Antonym: push

pull together

vb
1. (intr, adverb) to cooperate or work harmoniously
2. pull oneself together informal to regain one's self-control or composure
ThesaurusAntonymsRelated WordsSynonymsLegend:
Verb1.pull together - assemble or get together; "gather some stones"; "pull your thoughts together"
mobilize, marshal, mobilise, summon - make ready for action or use; "marshal resources"
rake - gather with a rake; "rake leaves"
glean, harvest, reap - gather, as of natural products; "harvest the grapes"
club - gather into a club-like mass; "club hair"
hive - gather into a hive; "The beekeeper hived the swarm"
salvage, scavenge - collect discarded or refused material; "She scavenged the garbage cans for food"
muster, muster up, rally, summon, come up - gather or bring together; "muster the courage to do something"; "she rallied her intellect"; "Summon all your courage"
round up - seek out and bring together; "round up some loyal followers"
cull, pick, pluck - look for and gather; "pick mushrooms"; "pick flowers"
nut - gather nuts
snail - gather snails; "We went snailing in the summer"
birdnest, bird-nest - gather birdnests; "They went birdnesting in the early morning"
nest - gather nests
oyster - gather oysters, dig oysters
sponge - gather sponges, in the ocean
pearl - gather pearls, from oysters in the ocean
clam - gather clams, by digging in the sand by the ocean
shock - collect or gather into shocks; "shock grain"
heap up, stack up, pile up - arrange into piles or stacks; "She piled up her books in my living room"
Translations
se mettre d’accord

w>pull together

vi (lit)gemeinsam ziehen; (= row jointly)im gleichen Takt rudern; (fig: = cooperate) → an einem or am gleichen Strang ziehen
vt sep (fig) political party, members of family etczusammenschweißen; novel etcin einen Zusammenhang bringen; let me now pull together the threads of my argumentlassen Sie mich nunmehr meine Argumentation zusammenfassen
vrsich zusammenreißen
References in classic literature ?
I am Josiah Bounderby, and I had my bringing- up; she's the daughter of Tom Gradgrind, and she had her bringing- up; and the two horses wouldn't pull together.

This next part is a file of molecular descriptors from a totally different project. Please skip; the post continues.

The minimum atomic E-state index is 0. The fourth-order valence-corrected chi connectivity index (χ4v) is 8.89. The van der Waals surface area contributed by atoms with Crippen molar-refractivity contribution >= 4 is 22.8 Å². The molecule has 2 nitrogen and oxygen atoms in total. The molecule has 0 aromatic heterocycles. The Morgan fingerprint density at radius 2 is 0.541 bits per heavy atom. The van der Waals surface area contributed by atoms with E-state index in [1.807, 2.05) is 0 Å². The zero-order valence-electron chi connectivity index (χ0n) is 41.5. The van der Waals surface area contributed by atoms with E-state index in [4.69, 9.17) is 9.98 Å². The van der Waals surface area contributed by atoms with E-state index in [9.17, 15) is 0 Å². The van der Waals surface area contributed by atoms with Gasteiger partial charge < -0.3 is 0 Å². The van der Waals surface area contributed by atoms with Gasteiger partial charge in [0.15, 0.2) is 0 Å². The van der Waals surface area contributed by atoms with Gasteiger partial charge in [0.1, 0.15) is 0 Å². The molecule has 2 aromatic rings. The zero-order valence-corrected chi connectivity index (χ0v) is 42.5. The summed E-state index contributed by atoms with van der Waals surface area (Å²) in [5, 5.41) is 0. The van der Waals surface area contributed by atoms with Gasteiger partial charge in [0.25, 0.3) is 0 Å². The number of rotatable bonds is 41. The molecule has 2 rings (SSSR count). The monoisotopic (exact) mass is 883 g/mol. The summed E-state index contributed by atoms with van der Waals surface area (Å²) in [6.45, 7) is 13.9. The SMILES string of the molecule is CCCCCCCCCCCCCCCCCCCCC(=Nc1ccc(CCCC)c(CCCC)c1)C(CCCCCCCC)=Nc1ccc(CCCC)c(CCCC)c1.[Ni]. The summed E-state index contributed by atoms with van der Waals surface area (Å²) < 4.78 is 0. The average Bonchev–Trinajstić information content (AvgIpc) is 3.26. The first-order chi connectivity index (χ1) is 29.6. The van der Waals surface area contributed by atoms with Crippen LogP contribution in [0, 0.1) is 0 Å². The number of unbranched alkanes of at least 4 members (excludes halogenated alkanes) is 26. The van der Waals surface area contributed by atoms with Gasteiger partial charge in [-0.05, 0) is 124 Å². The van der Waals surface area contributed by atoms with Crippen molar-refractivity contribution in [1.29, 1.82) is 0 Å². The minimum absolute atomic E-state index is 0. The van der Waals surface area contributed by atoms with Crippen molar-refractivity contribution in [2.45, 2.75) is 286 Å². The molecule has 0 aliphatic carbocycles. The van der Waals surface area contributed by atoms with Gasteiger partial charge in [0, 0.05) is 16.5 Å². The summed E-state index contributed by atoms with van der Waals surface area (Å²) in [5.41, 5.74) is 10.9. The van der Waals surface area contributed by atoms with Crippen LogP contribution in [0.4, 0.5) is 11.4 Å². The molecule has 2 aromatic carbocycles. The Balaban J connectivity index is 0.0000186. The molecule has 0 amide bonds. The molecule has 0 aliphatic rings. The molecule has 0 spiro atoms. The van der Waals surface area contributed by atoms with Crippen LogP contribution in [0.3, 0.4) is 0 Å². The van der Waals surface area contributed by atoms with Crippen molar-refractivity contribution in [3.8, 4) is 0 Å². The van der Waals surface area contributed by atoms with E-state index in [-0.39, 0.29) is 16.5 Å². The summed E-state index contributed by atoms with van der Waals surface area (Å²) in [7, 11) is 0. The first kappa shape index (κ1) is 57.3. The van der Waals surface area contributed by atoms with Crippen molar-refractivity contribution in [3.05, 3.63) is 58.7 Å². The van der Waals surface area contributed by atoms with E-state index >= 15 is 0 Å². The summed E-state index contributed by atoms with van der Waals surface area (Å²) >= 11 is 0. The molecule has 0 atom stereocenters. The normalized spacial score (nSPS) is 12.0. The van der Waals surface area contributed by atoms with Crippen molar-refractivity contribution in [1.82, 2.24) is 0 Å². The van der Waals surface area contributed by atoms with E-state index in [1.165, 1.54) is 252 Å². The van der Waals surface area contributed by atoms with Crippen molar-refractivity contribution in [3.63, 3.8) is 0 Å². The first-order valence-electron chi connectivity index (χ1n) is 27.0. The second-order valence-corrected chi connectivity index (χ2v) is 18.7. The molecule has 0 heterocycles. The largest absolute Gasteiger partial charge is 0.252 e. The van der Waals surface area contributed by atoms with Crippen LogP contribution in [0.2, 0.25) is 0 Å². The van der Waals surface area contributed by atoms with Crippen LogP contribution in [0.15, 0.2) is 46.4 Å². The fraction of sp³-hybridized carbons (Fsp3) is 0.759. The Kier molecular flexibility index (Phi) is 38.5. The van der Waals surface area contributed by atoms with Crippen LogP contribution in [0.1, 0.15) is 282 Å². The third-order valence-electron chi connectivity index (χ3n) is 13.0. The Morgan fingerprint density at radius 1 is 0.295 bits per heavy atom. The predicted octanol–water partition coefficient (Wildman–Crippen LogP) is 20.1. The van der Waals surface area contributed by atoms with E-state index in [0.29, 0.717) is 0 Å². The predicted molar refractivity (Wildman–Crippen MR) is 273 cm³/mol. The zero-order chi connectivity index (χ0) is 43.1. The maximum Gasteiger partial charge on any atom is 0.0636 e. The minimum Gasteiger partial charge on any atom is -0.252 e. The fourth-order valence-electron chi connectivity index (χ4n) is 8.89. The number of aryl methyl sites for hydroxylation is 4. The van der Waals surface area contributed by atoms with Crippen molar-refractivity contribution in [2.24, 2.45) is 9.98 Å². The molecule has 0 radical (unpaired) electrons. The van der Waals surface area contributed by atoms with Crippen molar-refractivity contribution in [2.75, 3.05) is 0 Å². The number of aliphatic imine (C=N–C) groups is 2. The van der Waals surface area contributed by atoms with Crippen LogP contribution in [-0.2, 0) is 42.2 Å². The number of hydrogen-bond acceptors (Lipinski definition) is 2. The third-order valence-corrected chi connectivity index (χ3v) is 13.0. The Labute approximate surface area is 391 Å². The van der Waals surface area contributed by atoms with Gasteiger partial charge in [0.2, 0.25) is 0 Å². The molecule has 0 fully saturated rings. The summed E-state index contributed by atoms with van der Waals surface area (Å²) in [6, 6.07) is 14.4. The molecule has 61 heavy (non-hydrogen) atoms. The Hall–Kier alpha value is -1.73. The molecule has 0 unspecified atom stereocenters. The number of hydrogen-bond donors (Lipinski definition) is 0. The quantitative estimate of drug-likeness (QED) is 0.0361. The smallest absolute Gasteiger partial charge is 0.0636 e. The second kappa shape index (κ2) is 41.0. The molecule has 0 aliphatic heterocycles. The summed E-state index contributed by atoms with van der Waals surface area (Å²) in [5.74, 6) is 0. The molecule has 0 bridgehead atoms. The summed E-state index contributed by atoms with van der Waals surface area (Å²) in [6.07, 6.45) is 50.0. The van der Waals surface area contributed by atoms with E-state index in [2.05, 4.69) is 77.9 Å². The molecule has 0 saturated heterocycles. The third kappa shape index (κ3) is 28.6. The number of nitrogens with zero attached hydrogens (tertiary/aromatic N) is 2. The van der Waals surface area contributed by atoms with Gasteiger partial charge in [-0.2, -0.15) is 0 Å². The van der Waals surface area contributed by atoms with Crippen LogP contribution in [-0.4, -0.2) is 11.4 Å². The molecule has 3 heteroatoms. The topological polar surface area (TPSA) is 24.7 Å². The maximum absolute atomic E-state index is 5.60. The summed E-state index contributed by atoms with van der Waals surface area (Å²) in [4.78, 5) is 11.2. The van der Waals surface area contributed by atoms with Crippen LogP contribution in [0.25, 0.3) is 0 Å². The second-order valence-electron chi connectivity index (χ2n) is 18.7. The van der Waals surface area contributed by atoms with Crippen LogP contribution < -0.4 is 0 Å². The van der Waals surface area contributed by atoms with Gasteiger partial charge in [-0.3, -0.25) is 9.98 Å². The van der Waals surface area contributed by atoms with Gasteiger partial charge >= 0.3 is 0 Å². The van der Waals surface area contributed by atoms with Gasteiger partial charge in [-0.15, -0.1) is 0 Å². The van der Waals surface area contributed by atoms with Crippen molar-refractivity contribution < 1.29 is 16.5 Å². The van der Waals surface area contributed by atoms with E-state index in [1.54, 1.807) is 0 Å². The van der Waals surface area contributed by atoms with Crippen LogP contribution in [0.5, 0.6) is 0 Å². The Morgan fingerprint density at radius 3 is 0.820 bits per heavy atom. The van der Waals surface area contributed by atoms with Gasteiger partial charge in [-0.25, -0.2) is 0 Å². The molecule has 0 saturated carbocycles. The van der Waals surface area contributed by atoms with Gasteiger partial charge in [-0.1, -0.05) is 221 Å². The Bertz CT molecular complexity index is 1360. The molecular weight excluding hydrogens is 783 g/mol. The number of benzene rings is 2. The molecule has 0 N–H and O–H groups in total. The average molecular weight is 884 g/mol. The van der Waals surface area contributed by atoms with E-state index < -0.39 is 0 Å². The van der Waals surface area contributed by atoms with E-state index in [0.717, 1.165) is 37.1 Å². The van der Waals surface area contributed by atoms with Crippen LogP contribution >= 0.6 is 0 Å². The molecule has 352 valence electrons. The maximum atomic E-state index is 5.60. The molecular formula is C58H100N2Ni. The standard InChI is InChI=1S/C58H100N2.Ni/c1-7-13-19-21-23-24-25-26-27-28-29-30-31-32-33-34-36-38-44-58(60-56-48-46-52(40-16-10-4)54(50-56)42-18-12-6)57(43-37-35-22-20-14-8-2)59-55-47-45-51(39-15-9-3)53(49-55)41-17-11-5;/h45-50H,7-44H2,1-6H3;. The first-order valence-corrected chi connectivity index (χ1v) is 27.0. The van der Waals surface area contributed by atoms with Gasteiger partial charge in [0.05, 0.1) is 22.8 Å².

All hands jumped out into the water, and tried to get the boat off; but as no one dared to give the word, they could not pull together, and their labor was in vain.
Your way at any rate is not my way, and it is unwise that we should attempt any longer to pull together.
You think we ought to wait a while longer, but if we're going to pull together for the rest of our lives why mightn't we just as well begin now?
We're in the same boat, Bunny; we'd better pull together.
pull together sufficient funds to operate, amid fears that it could
Merewyn Sayers, who runs Denby Dale-based business support firm Sayers Solutions, is leading the drive to pull together firms in villages such as Denby Dale, Clayton West, Skelmanthorpe, Scissett, Shepley, High Flatts, Emley and Farnley Tyas.
We have to have a better season next time and pull together to do that.
We must pull together I HAVE to write and tell you about the best article I have read in the Liverpool Echo in along while.
I hope that leaders from across the political and sectarian spectrum will pull together to establish a dialogue to ensure Iraq's political stability and to build a stable future.
We are going to have to pull together like we've never pulled together before.